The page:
Friday, 1 April 2011

Blue-eyed Soul: Everybody's high on consolation Everybody's trying to tell me what is right for me...

 Hip to Be Square

 “She’s Gone”, Daryl Hall and John Oates, (1973; 1976)

The over-produced shiny pop hits in their later career make us forget where Hall and Oates came from – they were street corner doo-wop singers from Philadelphia who were too late for doo-wop but not rock and roll enough for new wave. They branded their own kind of music: Rock and Soul.

Hall and Oats met under duress. They were both heading up bands at a band completion in the Adelphi Ballroom in Philadelphia when gunshots rang out. Everyone ran for cover. Darryl and John apparently ran to the same place – the service elevator. In that brief moment they found out they both were attending Temple University and both kind of liked the same music. Five years later they were signed by Atlantic Records and the rest, as they say, is history...

It must have been a dream come true to be signed by Atlantic Records. They were joining a hugely success stable of rhythm and blues, jazz and rock artists. The likes of Ray Charles, John Coltrane, The Drifters, Aretha Franklin, The Rolling Stones, and Led Zeppelin were all under the Atlantic banner.  They seemed to be at the right place at the right time, getting the best producers possible, but the magic just was not there.

It seemed the problem was that their early work was too erratic and inconsistent. They were still exploring who they were. They were trying to integrate a number of influences: First there was the influence of the Philadelphia sound - groups like the Stylistics and the Chi-Lites, which they mimicked. There was the Motown sound that made them hang on every word of The Temptations and the Spinners, and there was pop and blues and soul, all competing to be included in their style somewhere.They finally left Atlantic and went to RCA records to see if they could help them figure it out.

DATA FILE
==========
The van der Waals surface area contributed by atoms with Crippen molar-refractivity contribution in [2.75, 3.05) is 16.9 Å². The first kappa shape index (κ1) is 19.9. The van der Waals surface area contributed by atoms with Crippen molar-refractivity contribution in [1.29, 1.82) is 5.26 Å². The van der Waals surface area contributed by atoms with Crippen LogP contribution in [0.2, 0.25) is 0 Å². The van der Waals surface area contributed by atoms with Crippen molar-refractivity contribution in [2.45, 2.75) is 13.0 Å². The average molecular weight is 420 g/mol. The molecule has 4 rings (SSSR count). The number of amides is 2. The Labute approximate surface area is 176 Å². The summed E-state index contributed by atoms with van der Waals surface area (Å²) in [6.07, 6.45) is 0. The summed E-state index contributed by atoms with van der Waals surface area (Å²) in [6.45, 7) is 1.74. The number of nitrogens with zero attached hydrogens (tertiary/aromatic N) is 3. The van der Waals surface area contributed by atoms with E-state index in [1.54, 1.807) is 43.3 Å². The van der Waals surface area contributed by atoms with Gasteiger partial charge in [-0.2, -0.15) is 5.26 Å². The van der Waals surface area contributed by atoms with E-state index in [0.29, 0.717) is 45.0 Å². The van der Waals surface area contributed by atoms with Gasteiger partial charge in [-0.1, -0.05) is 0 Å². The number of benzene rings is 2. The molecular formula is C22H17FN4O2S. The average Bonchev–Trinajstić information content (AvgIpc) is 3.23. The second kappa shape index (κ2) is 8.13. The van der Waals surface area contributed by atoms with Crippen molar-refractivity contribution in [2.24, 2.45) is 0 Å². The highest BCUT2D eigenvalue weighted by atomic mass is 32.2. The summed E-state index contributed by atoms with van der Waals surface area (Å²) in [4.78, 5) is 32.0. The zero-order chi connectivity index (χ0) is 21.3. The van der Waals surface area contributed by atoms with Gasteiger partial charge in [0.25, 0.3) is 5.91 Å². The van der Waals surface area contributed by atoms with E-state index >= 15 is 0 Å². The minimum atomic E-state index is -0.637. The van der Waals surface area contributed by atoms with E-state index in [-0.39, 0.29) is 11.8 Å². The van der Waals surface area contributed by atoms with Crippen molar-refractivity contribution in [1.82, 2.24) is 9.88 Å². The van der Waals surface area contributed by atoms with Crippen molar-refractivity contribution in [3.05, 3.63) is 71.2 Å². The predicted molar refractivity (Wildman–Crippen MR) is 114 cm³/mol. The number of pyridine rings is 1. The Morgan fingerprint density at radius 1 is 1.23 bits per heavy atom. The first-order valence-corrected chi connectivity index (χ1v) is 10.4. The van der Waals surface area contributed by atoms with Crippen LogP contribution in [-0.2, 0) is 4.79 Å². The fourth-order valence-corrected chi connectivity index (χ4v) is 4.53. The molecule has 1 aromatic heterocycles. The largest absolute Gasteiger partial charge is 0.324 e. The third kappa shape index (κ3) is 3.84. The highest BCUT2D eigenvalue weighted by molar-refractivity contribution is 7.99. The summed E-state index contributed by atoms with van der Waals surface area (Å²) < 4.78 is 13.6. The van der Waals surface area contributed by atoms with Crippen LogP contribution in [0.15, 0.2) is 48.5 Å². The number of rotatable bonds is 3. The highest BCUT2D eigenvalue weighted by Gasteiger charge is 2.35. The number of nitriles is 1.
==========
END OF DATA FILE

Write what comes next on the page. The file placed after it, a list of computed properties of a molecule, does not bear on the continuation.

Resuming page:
“Daryl Hall and John Oates” was the self-titled debut album on RCA which spawned the ballad “Sara Smile”. This was finally the break they were looking for as it went to number 4 on the charts in June of 1976. Atlantic when seeing this, re-released “She’s Gone”, which then went to number 7 in November of the same year.  And they were off!

“She’s Gone” is actually one of the rare examples of when Hall and Oats were truly singing duets. When they moved to the RCA label Darryl was brought to the forefront and they were produced to be a slick pop sound - dominated by Darryl's 'blue-eyed soul' voice.

By 1983, they were huge in North America, with five number one hits, 2 top-ten albums and were huge on MTV. You know the hits:“Rich Girl”, “I Can’t Go for That (No Can Do), “Private Eyes”, “Kiss on My List”, “Out of Touch”, and “Maneater”.Their top selling albums included the early ‘80’s “H2O “,”Big Bam Boom”, and “Private Eyes”.

You may want to check out: “Adult Education”, “One on One”, “Out of Touch”, “Everything Your Heart Desires”and “So Close”, if you are not already familiar with them.

Hall and Oates never really ever did bring the elements of hard rock or new wave into their songs. They didn’t have to. They practically invented their own genre - but it did not happen over night and it was not as easy as they made it look.

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